How Christian Louboutin Shape Your Body Feet

Christian Louboutin has been credited with making women’s legs look longer, creating celebrity high heel frenzies, inspiring serious lust and temporary credit card insanity in fashion editors like me, and perhaps most importantly, turning the once-overlooked sole of a shoe into a bona fide status symbol. So just how did his highly coveted cherry cheap louboutins red soles come to be?

This week’s New Yorker has a funny and very telling profile on the shoe designer, and nestled among the many incredible anecdotes (a few of my favorites: He owns a 13th century castle where a taxidermy boar wearing a gold crown also resides; he once custom-made a pair of shoes with real ruby soles for a private client) is the story of how those red bottoms became his signature.

Back in 1993 when he had been in business for about two years, “Louboutin had thought of making a shoe inspired by Andy Warhol’s ‘Flowers.’ The prototype, a pink stacked heel with a cartoonish cloth blossom, had arrived from Italy. ‘I was very happy, because it was similar to the drawing,’ Louboutin recalled, ‘but the drawing still was stronger and I could not understand why.’ Louboutin outlet australia continued, ‘There was this big black sole, and then, thank God, there was this girl painting her nails at the time.’ Louboutin grabbed the nail polish—it was red—from the assistant and slathered it on the sole of the prototype. ‘Then it popped,’ he recalled, ‘and I thought, This is the drawing!'”

Funny how a business worth a global fortune gained its footing, so to speak, with something as teeny tiny as a bottle of nail polish, huh? Isn’t it amazing how those flashy soles really do make the shoes pop? As Louboutin tells it, “Men are like bulls. They cannot resist the red sole,” and yet if it hadn’t been for an assistant painting her nails at that exact moment, they might never have been a part of the signature Louboutin style! What do you gals think of this story? Kinda cool, huh? Discuss!

Christian Louboutins cheap is known for his shoes that featured the signature red soles. He has become one of the most sought-after designers over the past few years. His popularity grew after countless celebrities and fashionistas were notiched on the red carpets in to-die-for shoes, all featuring that signature red sole.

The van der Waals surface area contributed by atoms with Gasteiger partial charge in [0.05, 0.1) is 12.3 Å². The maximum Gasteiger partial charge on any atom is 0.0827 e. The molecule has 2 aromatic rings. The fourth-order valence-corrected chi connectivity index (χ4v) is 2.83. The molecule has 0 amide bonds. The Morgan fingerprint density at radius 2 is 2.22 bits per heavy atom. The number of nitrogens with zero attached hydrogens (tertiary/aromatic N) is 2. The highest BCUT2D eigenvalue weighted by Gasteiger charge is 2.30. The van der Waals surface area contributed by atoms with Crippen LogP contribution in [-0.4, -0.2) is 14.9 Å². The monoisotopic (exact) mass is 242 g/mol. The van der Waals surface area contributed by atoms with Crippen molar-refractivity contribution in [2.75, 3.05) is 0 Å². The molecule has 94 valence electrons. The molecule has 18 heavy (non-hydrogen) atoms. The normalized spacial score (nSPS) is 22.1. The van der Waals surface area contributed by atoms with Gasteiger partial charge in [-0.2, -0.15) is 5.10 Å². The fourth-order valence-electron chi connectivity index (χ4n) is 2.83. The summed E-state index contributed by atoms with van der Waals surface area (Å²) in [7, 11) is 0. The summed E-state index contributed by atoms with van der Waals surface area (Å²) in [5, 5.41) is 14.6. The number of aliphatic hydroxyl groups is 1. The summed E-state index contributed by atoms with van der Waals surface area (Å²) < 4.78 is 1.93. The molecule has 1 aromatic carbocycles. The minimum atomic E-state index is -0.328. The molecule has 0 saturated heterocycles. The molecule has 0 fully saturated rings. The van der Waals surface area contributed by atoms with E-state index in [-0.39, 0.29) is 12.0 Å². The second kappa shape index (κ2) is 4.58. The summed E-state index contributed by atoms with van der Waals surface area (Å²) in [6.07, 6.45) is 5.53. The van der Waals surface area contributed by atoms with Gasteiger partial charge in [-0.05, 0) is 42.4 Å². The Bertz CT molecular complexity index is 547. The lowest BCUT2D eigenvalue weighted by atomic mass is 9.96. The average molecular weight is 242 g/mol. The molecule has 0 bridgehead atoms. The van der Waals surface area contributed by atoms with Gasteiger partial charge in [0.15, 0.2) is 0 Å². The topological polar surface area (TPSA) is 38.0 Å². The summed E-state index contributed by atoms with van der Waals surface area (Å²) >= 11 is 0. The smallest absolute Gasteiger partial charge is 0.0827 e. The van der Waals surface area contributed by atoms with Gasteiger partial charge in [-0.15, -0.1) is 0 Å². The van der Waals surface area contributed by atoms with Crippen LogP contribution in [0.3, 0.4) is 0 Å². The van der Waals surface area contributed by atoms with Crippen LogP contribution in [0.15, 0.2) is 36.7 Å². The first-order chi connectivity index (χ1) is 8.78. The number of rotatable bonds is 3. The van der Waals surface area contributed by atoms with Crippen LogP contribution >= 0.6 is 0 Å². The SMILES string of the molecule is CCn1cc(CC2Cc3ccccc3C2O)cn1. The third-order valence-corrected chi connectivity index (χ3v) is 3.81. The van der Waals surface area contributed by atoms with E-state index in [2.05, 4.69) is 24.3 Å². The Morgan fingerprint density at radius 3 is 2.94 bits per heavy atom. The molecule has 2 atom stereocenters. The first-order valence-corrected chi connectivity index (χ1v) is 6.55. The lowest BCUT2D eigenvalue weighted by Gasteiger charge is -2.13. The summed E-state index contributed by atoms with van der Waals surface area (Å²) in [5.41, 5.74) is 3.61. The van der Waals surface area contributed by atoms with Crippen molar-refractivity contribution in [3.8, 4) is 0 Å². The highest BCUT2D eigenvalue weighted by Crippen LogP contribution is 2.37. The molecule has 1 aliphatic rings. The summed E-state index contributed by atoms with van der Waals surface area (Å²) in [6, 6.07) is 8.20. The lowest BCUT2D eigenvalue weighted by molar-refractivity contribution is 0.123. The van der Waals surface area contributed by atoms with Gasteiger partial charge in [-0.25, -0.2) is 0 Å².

The History of Louboutin shoes

The cheap Louboutin shoes had a profound influence in the fashion domain. The red soles became such a huge hit that Christian Louboutin Australia went on to the extent of trade marking his red sole heels in the U.S.A. in 2007 so that no other company could make and sell it. Apart from his trademark stilettos and red soles he also let his imagination fly and went on to try new and innovative things like he came up with an entire range with transparent heels in which it seemed that flower petals were floating. The brand is the most fiercely desired shoe wears among the ladies with having a great celebrity clientele. He says that a woman’s feeling in his shoes fascinates him and gives him a reason to design shoes for them. According to him, woman want to look sexy for other, more than themselves, and this feeling gives them self confidence. Another unique feature of his shoes is that it is entirely hand-made and customised, to the extent that even the trademark is etched without any intervention of machines. The impact is very well testified by the fact Jeniffer Lopez released a song called Louboutins sydney.

Last year, we wrote about how high end fashion shoe designer Christian Louboutin* had lost a trademark lawsuit concerning the company’s attempt to block other shoe makers from making high heel shoes with red soles. Louboutin is apparently famous for its red soled shoes, but the judge in the case pointed out that this was silly and the company never should have received the trademark in the first place:

Unfortunately, on appeal, the 2nd Circuit has disagreed and said that the lower court erred — though with a specific condition. It claims that Louboutin’s red soled trademark is legitimate if and only if it’s on shoes with a different color. If the shoe itself is completely red, then others can have a red sole (which was the situation in this particular lawsuit). Still, this seems troubling, as it seems to flat out limit reasonable design choices that other shoemakers might choose to make. The court goes through the caselaw history on colors as trademark, and the question of whether or not a color is “functional” or not (trademarks can’t be functional).
there’s at least a high likelihood that if you mention “Louboutin” in your comment that it will be held by the spam filter. We’ll endeavor to free this as quickly as possible. Or just don’t mention it in your comment at all, and hopefully it’ll get through…